Help understanding the decisions *behind* python?

Raymond Hettinger python at rcn.com
Fri Jul 31 19:49:04 CEST 2009


On Jul 20, 9:27 am, Phillip B Oldham <phillip.old... at gmail.com> wrote:
> Specifically the "differences" between lists and tuples have us
> confused and have caused many "discussions" in the office. We
> understand that lists are mutable and tuples are not, but we're a
> little lost as to why the two were kept separate from the start. They
> both perform a very similar job as far as we can tell.

The underlying C code for the two is substantially the same.  In terms
of code, tuples are in effect just immutable lists that have the
added
feature of being hashable (and therefore usable as dictionary keys or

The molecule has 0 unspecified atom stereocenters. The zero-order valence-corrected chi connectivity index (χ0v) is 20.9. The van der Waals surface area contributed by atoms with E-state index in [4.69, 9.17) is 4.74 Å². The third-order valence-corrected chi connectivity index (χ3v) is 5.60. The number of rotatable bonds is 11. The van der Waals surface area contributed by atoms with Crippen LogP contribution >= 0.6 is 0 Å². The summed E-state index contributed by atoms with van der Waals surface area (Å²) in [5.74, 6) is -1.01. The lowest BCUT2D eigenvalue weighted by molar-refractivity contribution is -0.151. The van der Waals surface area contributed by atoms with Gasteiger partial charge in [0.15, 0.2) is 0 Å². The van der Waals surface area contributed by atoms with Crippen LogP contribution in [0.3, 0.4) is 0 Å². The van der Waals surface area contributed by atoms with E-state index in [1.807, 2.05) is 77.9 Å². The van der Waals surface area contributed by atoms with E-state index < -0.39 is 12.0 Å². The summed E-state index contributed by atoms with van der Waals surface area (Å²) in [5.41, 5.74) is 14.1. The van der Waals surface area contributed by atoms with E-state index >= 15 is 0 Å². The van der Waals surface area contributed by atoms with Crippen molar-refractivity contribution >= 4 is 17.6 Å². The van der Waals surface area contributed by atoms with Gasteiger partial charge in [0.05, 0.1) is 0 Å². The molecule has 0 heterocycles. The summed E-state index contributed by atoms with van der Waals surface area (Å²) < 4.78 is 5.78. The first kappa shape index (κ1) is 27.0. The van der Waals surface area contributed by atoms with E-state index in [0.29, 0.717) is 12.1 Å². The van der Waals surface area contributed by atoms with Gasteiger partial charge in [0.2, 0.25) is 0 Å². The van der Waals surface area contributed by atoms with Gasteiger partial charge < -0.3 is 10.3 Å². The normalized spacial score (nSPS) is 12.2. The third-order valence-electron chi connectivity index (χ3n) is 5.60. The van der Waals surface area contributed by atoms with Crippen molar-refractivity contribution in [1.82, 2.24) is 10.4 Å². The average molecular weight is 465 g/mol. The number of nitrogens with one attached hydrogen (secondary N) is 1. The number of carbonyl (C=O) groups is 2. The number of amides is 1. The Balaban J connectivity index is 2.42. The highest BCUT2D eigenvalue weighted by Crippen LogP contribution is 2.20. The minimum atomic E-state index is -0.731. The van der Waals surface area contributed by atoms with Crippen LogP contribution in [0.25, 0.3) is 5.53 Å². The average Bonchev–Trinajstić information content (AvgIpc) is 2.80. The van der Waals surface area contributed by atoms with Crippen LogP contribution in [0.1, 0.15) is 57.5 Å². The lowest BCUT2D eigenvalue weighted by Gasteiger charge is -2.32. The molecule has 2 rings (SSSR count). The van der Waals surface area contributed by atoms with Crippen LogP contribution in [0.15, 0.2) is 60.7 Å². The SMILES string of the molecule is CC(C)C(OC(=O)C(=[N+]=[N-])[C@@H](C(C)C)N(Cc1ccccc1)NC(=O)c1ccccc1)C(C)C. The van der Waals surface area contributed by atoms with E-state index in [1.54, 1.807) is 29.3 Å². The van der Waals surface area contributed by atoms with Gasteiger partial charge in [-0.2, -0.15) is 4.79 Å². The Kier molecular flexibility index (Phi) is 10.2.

elements of sets).

Beyond the mutable/hashable distinction, there is an important
philosophical distinction articulated by Guido.  He deems tuples
to be useful for struct like groupings of non-homogenous fields
and lists to be useful for sequences of homogenous data suitable
for looping.

While nothing in the list/tuple code requires you to make that
distinction,
it is important because that philosophy pervades the language.  If you
follow Guido's direction, you'll find that the various parts of the
language fit together better.  Do otherwise and you'll be going
against
the grain.


Raymond

P.S.  The C code for lists and tuples have a slightly difference
internal
structure that makes tuples a little more space efficient (since their
size is known at the outset and doesn't change during use).



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